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Bayern Rundfahrt
Photo ©: Schaaf

First Edition Cycling News for April 9, 2007

Edited by Hedwig Kröner and Laura Weislo, with assistance of Susan Westemeyer

Cancellara gets 'experience'

Bad luck for Boonen

By Brecht Decaluwé in Meerbeke

Fabian Cancellara (CSC)
Photo ©: AFP
(Click for larger image)

When Swiss strong man Fabian Cancellara started an impressive attack with 30km to go in Sunday's Ronde van Vlaanderen, Quick Step's Gert Steegmans was glued to his wheel. The move looked promising, and while Wim Vansevenant (Predictor-Lotto) couldn't hold their pace and Stijn Devolder was too late with his counterattack, Cancellara kept pounding forward. However, Cancellara didn't receive any help from Steegmans; only Maarten Tjallingii (Skil-Shimano) - from the earlier breakaway which was caught by the duo - helped him a little.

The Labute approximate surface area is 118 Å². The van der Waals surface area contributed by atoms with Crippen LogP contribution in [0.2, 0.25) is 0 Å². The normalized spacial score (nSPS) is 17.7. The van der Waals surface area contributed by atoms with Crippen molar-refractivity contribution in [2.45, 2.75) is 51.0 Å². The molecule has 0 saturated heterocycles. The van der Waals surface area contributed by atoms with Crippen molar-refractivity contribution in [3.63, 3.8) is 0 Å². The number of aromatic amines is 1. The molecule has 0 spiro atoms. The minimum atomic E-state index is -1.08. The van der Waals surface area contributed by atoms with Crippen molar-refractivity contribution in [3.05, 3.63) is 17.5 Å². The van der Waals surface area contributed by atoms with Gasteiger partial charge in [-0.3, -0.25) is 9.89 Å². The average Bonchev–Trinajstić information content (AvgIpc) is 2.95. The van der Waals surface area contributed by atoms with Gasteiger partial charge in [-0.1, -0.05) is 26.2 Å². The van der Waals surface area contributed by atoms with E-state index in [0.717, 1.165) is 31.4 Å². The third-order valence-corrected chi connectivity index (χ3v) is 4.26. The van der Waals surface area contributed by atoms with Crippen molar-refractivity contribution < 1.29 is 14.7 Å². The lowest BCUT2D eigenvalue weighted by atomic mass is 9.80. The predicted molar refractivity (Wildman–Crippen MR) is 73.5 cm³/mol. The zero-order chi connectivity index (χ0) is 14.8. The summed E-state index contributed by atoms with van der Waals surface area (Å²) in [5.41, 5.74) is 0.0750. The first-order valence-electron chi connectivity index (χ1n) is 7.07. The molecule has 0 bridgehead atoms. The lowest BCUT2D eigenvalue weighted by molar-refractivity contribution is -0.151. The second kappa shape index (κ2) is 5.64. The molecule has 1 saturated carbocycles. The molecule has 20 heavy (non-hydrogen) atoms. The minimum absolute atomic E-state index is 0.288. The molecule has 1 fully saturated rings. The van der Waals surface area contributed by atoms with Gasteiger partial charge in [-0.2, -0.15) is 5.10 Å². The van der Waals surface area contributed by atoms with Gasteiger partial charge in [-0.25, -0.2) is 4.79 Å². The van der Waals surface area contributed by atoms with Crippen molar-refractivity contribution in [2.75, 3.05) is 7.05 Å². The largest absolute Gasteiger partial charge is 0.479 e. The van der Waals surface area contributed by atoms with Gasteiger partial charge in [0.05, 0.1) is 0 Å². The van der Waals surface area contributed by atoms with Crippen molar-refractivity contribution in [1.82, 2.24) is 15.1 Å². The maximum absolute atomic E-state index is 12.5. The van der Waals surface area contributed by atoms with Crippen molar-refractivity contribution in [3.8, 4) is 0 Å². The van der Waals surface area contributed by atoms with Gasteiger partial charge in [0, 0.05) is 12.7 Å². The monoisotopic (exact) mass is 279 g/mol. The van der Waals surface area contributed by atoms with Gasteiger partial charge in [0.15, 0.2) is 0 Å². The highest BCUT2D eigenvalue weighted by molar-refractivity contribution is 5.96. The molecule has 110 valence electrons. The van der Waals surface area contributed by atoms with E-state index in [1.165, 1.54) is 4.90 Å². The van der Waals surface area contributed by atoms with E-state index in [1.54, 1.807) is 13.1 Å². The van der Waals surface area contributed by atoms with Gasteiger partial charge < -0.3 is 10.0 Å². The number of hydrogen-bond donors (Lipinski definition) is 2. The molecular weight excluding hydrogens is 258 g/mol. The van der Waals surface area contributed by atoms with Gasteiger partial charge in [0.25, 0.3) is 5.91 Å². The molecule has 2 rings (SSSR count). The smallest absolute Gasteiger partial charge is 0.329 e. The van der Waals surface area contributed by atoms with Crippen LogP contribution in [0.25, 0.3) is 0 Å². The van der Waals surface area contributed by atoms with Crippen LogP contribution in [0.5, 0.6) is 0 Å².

"It's normal that Steegmans didn't pull," Cancellara said of the Belgian's tactics. Nevertheless, the CSC rider kept pulling the group as if he was a suicide mission. Just before the Muur van Geraardsbergen, his group was brought back by the peloton, but Cancellara chalked up the failed attempt as experience. "This is just another experience," he said, "just something I tried ... but it was harder than I thought. It motivates me as it was a totally new experience."

Like Tom Boonen, the Swiss was unable to convert his role as a favourite into a good result, but he wasn't too disappointed. "Nobody ever heard me say that I needed to win this race; I only needed this race to be ready for next week [Paris-Roubaix]," Cancellara commented.

Boonen gets no help
Photo ©: Sirotti
(Click for larger image)